RELATED: Five tips to make working from home work for you.

    Put Family Time at the Top of the To-Do List
    Family care and family time are always important, but even more so during the mental, emotional, physical and economic stress of a global pandemic impacting yourself, your kids, your parents and your spouse. Your employees may be hesitant to take time off during this uncertain time, but it’s crucial that you encourage them to do so and to clear any obstacles that might be in their way. You can also take it one step further by giving out prizes during National Work and Family Month that contribute to family time. Maybe it’s a zoo membership or a gift card to a meal delivery service—anything that might help your employees maximize their time off.

    Walk the Talk
    The life of a small business owner is stressful—many of you are managing a business and a family at the same time. National Work and Family Month is not just for your employees—you need time off and flexibility as well. And, when you take advantage of these opportunities you are leading by example and encouraging your team to take strides toward an effective work-life balance. 

    Let us know on twitter how you’re recognizing National Work and Family Month.

     
    Share
  • Email
  • Next up: 3 Things to Know: How to Support Small Business During the Holidays

    3 Things to Know: How to Support Small Business During the Holidays

    We want to support small businesses now more than ever—and it's important we do so. In this edition of our 3 Things to Know series, we are bringing you three—check that, four—things to keep in mind when it comes to doing our part to help small businesses stay afloat during this trying time.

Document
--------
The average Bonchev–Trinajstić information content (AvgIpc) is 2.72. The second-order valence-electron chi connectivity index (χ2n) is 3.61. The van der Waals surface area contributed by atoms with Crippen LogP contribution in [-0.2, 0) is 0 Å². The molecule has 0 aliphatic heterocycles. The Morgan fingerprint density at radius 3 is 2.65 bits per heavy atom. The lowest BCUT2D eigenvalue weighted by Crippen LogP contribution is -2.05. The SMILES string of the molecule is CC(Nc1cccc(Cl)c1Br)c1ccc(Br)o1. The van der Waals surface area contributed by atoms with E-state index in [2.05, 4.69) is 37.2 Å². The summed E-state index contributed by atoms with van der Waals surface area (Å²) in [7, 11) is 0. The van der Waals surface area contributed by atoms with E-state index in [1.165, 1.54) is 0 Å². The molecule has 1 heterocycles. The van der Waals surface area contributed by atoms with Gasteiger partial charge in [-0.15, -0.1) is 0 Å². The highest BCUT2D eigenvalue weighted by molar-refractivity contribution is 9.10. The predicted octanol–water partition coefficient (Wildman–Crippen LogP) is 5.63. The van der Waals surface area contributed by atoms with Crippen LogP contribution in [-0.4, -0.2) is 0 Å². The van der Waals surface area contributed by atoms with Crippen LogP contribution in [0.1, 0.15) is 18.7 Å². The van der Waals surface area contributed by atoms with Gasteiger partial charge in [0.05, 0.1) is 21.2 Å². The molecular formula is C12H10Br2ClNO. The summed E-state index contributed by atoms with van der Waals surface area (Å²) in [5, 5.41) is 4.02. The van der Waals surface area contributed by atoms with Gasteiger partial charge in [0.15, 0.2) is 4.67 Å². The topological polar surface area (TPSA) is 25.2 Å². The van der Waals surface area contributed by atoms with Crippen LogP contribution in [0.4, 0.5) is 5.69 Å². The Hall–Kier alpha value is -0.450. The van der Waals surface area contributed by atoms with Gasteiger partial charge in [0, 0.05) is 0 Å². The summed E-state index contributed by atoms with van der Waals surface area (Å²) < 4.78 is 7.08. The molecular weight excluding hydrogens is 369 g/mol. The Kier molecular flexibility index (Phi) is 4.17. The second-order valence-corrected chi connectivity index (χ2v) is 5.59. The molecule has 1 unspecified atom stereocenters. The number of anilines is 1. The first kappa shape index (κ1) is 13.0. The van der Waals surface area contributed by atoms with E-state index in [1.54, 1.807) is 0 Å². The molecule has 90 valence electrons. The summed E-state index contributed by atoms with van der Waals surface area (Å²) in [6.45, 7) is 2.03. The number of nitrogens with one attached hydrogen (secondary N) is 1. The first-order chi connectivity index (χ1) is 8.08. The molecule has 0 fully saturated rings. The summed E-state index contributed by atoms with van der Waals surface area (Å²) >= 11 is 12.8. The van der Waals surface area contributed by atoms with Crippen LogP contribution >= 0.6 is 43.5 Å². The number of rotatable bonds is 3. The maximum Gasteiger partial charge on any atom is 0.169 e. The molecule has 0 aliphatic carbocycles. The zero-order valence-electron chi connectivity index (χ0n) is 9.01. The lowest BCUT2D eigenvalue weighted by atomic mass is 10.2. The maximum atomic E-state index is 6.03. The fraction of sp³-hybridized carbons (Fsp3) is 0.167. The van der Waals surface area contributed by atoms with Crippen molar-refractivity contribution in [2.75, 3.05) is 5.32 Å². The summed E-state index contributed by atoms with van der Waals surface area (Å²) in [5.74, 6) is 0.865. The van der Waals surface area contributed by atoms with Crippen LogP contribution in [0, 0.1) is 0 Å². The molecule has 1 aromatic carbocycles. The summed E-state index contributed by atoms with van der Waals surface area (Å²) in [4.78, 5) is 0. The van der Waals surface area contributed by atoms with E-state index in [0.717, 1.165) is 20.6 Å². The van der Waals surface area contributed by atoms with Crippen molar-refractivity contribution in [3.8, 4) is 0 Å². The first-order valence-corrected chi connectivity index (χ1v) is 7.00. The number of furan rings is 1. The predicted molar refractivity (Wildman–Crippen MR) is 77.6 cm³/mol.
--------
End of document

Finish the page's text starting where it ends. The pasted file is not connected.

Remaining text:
We always have an interest in supporting small businesses during the holidays, but even more so during this continuing time of COVID. Now more than ever, your local restaurant, toy shop, clothing boutique and small business service providers are wondering how they will compete with big box stores, online ordering and the additional stress of the economic impact of a global pandemic.

    Here are three things to know when it comes to supporting small businesses during the holidays—topped off by a global pandemic.

    First thing to know: Gift cards are the way to go.
    Purchasing gift cards for the hard-to-buy-for loved ones on your list is a great way to shop local. Kids, teens and adults alike all love receiving a gift card to use on what they want, when they want. Frequently around the holidays, local restaurants, spas and salons, and even some shops will give away bonus gift cards if you buy a certain amount. So in one stop you can cross everyone off your list—while receiving a little extra something in return. Now that’s a win-win.

    Second thing to know: Give yourself the gift of time.
    Maybe 2020 can be the year you actually enjoy the holidays. Take some things off your plate while supporting local services such as house cleaners and snow plow companies. You may not be having the big holiday meals and get-togethers you usually do, but you can still support your local butcher or baker. Skip the cooking altogether this year and have your favorite local restaurant prepare the entire meal. It just might mean you finally have time to relax and enjoy being with the ones you love—in groups of 10 or less, of course.

    Third thing to know: Your friends will follow you.
    You may not have Instagram influencer status, but you certainly have friends who want to hear about your great experiences supporting small businesses. So, shout it from the rooftops—check in at or tag the business on Facebook, tweet it out, and write a review on your local soundboard page. The business will thank you, your friends will thank you, and you will feel good that you made the effort. And that’s a win-win-win!

    Note: If you end up having a not-so-great experience with a local business, try to avoid running to that proverbial rooftop with your complaint. Take a beat, contact them directly and give the business a chance to make it right before going public. 

    And, HOLIDAY BONUS! Fourth thing to know: Our COSE members and partners have offers for you!